Monday, October 23, 2017

Mazatlan sweeps Mochis, four-way logjam for first in MexPac

Hermosillo's Alejandro Flores leads LMP in batting
While the dreams of undefeated seasons were shattered for both Jalisco and Culiacan have been shattered, the Mazatlan Venados have won four straight games, including a three-game weekend sweep over Los Mochis.
The Charros took a perfect 5-0 record into Los Mochis last Tuesday, where the Caneros rode a three-run homer from Mitch Walding while Ramon Urias added three RBIs in an 11-2 pounding of Jalisco that marked Mochis’ first win of the Mexican Pacific League season.  Culiacan’s first loss after their own 5-0 start also came last Tuesday, delivered in more dramatic fashion as Ramon Rios’ bases-loaded single in the bottom of the tenth gave Mexicali an 8-7 walkoff win over the Tomateros.  Both Jalisco and Culiacan then lost three of their next five games, although the Tomateros did win two of three over the Charros in a home series over the weekend (including a 4-1 Sunday win that saw Culiacan starter Edgar Gonzalez toss six shutout innings for the win. Looks like we'll have to wait until at least the 2018-19 season for a team to go 68-0.
The Tomateros are joined atop the MexPac standings by Mexicali, Hermosillo and Mazatlan, all with 7-4 records.  The Venados have won four straight, including a three-game weekend sweep of Los Mochis at Estadio Teodoro Mariscal that was completed when Roberto Valenzuela singled in Jeremias Pineda in the bottom of the eleventh Sunday to send Mazaltecans in the stands home happy with a 5-4 win.  Mazatlan pitchers have been strong thus far, turning in a team 2.20 ERA.  Oscar Verdugo has won both his starts to go with an 0.89 ERA but the real story may be the Deer bullpen, where seven relievers have combined to hurl 28.1 scoreless innings in 38 total appearances (with three saves for closer Evan Marshall).
For their part, Hermosillo remains tied for first after briefly leading the LMP during the week before losing all three games in Obregon over the weekend.  The Naranjeros top the loop with 11 homers and 56 runs over eleven games as catcher Alejandro Flores has hit a league-leading .529 over his first nine games.  Third baseman Hunter Dozier has cracked three homers in nine contests but he’s also committed four errors in the field (the bat taketh, the glove giveth away).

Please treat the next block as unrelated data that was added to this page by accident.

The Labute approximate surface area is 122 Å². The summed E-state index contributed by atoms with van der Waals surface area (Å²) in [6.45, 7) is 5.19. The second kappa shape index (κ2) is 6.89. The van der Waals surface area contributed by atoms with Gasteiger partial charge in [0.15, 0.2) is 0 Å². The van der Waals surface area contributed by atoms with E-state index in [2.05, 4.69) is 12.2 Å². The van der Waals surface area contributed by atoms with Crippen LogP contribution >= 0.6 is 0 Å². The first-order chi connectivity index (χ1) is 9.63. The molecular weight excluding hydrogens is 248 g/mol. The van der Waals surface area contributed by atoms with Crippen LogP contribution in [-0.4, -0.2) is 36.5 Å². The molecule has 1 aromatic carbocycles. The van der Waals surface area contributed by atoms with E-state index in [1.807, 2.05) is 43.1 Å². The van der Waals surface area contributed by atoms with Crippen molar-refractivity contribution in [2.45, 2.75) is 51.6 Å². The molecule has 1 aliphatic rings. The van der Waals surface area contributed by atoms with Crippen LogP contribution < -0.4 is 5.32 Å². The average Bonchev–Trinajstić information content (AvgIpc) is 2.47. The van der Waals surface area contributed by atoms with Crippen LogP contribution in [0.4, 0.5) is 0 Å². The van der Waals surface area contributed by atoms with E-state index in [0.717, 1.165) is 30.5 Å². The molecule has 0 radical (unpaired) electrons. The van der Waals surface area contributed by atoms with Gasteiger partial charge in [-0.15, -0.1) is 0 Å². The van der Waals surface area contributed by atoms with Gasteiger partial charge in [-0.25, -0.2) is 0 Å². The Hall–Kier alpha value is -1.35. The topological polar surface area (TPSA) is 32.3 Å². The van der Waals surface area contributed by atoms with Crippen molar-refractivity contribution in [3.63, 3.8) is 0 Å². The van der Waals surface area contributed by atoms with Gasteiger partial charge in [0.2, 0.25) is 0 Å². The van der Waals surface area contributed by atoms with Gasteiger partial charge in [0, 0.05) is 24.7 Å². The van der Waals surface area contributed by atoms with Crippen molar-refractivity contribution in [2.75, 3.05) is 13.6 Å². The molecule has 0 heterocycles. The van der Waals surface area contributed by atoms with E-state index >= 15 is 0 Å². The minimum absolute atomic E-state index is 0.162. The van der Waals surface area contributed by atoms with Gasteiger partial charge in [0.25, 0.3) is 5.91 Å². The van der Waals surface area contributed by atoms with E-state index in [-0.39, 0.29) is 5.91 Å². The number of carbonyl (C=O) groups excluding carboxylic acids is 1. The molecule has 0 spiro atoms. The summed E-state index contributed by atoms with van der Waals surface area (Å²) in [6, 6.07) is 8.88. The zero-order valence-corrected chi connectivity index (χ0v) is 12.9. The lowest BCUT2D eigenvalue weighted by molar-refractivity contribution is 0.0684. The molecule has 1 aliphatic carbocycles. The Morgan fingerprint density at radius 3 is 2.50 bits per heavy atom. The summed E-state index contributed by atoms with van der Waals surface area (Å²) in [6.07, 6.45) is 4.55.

At the other end of the standings, Los Mochis and Obregon are tied for last at 3-8 but the Yaquis swept Hermosillo at home after losing their first eight games out the starting gate.  That stumbling start led some Obregon fans to call for the firing of GM Manuel Velez, unusual because it’s typically the managers who fall on a sword, but the locals aren’t blaming Yaquis skipper Luis Sojo for the roster he’s working with this winter...yet.  It’s still only October.


MEXICAN PACIFIC LEAGUE Standings (as of October 23, 2017)
Culiacan 7-4, Mexicali 7-4, Hermosillo 7-4, Mazatlan 7-4, Jalisco 6-5, Navojoa 4-7, Los Mochis 3-8, Obregon 3-8
MEXICAN PACIFIC LEAGUE Batting Leaders
Batting-Alejandro Flores (HMO) .529, Runs-Randy Arozarena (NAV) and Sebastian Elizalde (CUL) 9, Homers-Jesse Castillo (NAV) 4, RBIs-Jesse Castillo (NAV) 12, Stolen Bases-Billy Burns (JAL) 5
MEXICAN PACIFIC LEAGUE Pitching Leaders
Wins-Four pitchers tied at 2 each, ERA-Tyler Alexander (JAL) and Edgar Gonzalez (CUL)  0.00, Strikeouts-Akkem Bostick (MOC) 17, Saves-Ryan Kussmaul (MXI) 5, WHIP-Casey Coleman (HMO) 0.71


Mexican Winter League begins third season